wading through the “simplicity”

My last hike with my wife turned out to be a bit of a struggle. We waded through tall grass that tended to cling to our legs and slowed us down.  We had planned on a short day hike, but did not expect to have to fight for each step.

That hike reminds me of a recent comment on one of my other articles in Afterlife. The comment claimed to portray the simplicity of the traditionalist approach to the intermediate state. The comment is indicative of the kind of responses often posted. They want to say that their position is the simple truth of scripture, but the more the statements are examined, the more complicated they get.

“Job and Solomon when they are speaking about death are speaking from an earthly view how death looks here “under the sun” is how death looks for an unbeliever. You have to read all of it and know who they are talking to and what about. It’s quite simple “whosoever believeth in me will have EVERLASTING life” and to the thief on the cross he said “TODAY you shall be with me in paradise” the body goes to the grave the soul “returns to the lord who hath given it” “to be away from the body is to be present with the lord” the body goes to the grave and is “raised incorruptible” at the time of rapture.

I appreciate comments like this because they reveal the disjointed and complicated theological basis behind some objections to conditionalism.  I am trying to wade through the “simplicity” of this argument. My responses to it will be in the second person:

You say that Job and Solomon describe “how death looks for an unbeliever” – but Job and Solomon were not unbelievers. They were inspired by the Holy Spirit to put his words in scripture. In fact, you (mis)quote Solomon in Ecclesiastes 12:7. So, which is it? Is Solomon describing an unbeliever’s perspective or not?  I actually have read all of Job, and all of Solomon (Song of Songs, Proverbs, and Ecclesiastes), and I am aware of who their audience was, and I find nothing in Job or the Solomonic corpus that requires a conscious intermediate state.  Solomon wrote about life “under the sun” because he was a scientist, and that is the only life he knew about, and the only life he could study. His lack of information about what you probably would call “heaven” is not evidence that your position is correct.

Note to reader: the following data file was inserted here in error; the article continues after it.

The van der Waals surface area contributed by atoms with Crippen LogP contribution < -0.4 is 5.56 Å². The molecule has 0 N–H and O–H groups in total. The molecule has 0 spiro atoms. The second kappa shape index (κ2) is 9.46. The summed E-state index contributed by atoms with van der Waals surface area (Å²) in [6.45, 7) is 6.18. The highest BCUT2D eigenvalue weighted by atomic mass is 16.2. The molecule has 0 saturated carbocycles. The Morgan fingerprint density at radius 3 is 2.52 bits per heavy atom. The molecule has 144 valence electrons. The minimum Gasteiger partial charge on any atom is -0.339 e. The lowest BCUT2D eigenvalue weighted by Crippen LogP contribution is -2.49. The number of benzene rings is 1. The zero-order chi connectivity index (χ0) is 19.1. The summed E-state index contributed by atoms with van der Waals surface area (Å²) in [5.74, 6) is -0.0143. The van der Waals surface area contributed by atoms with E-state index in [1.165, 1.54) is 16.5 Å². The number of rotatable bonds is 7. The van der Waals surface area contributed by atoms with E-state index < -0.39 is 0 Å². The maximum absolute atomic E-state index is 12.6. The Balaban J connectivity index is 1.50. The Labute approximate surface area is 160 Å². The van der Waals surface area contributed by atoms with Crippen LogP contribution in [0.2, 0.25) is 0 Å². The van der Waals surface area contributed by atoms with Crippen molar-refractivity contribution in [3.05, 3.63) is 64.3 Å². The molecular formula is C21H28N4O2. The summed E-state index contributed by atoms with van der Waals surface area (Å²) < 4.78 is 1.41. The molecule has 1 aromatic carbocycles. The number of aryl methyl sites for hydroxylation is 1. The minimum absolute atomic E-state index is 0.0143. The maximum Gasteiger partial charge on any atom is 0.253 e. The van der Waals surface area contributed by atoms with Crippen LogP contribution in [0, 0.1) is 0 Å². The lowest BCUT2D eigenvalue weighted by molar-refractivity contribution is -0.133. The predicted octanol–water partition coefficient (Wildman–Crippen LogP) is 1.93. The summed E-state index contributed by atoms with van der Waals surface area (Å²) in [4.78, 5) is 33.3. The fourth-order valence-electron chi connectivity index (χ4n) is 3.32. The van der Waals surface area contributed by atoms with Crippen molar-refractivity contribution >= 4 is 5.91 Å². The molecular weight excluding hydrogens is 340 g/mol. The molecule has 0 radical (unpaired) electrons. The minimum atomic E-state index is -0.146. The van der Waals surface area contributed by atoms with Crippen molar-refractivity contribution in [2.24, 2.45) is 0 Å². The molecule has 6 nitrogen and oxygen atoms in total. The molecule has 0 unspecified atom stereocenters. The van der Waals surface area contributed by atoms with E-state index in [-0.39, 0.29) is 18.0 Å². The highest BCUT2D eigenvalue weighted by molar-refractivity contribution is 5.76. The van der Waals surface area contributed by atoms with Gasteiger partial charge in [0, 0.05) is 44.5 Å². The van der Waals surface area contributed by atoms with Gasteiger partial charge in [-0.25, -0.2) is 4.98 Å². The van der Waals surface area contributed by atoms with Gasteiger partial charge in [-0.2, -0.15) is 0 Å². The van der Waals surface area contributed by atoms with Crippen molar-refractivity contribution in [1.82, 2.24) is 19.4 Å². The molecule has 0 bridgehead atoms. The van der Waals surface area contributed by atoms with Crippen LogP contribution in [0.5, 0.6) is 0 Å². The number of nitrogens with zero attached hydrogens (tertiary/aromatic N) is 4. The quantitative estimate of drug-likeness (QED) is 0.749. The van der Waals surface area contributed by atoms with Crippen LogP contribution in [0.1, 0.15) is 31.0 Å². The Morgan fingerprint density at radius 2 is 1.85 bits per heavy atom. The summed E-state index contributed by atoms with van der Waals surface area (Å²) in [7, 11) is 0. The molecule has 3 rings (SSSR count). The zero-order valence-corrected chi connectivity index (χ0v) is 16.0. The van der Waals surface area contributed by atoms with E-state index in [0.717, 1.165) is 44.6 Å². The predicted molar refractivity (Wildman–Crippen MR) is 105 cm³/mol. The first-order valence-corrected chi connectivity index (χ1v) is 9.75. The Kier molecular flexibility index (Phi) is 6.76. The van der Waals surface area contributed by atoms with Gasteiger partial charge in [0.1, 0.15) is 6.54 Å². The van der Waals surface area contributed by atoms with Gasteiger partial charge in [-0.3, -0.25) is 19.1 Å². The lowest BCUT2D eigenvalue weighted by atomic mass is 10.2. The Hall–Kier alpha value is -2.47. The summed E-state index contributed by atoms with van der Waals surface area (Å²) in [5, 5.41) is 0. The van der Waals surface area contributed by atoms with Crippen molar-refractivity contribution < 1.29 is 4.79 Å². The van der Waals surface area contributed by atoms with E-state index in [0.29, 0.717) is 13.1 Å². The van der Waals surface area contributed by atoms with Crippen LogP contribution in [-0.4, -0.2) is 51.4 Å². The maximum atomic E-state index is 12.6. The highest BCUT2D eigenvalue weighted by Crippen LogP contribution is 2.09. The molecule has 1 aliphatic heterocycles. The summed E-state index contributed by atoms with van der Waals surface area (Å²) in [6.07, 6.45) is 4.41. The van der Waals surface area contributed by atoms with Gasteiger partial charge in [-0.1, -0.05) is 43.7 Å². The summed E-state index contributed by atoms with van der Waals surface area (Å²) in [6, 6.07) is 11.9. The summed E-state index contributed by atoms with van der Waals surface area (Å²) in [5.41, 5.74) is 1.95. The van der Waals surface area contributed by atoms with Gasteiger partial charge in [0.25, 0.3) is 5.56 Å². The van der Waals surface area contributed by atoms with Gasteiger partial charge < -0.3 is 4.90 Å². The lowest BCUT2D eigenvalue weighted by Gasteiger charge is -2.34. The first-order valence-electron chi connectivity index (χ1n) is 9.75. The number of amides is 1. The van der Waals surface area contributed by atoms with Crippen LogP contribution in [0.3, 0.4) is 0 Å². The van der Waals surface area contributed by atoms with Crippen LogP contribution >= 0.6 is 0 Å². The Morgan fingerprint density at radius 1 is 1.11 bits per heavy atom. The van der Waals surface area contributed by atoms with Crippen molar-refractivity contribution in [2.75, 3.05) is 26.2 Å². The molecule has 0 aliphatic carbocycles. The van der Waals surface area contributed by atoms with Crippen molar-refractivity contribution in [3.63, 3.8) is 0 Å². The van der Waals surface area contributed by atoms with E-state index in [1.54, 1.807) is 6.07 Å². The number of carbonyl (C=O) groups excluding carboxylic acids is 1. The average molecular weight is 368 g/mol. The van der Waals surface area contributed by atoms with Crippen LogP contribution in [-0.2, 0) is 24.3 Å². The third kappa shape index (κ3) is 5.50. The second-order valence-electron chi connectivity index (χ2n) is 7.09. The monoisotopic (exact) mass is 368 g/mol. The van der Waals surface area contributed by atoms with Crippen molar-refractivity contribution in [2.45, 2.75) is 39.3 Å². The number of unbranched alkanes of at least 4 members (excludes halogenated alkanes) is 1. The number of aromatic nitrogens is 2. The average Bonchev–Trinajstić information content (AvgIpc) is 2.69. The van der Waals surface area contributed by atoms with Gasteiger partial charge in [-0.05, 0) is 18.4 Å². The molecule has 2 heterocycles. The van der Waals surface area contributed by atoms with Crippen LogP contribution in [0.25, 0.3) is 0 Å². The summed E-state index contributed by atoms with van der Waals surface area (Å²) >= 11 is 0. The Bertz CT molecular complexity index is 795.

You (again) misquote Jesus, who (in John 3:16) said “For God so loved the world, that he gave his only begotten Son, that whosoever believeth in him should not perish, but have everlasting life.” You emphasized the word “everlasting” as if that proves that everyone will live eternally, but Jesus’ point was that only believers will receive this gift. Unbelievers will perish.  There is nothing simple about John 3:16. It is a theological masterpiece, explaining the gospel in a very profound way. But John 3:16 says nothing about the intermediate state, so it is inappropriate to use it as evidence against my understanding of Ecclesiastes 9:5.

Solomon wrote all of Ecclesiastes, and it makes sense to read it all together. Yes, Solomon did say that at death the dust (the word he used for body) would separate from the spirit (the word he used for the breath in the living body) would return to God, but at no time does Solomon suggest that anyone is conscious after this happens. Solomon is merely describing the reversal of the process Moses described in Genesis 2:7. That is where Moses explains that God created the first human being by fashioning a body out of the dust of the ground, and breathing into his nostrils the breath of life, and the result was the creation of a living soul. Solomon explains that at death the life leaves the body, and the living soul becomes a dead soul. The soul does not go anywhere. That is in complete agreement with Ecclesiastes 9:5, which says that the dead know nothing.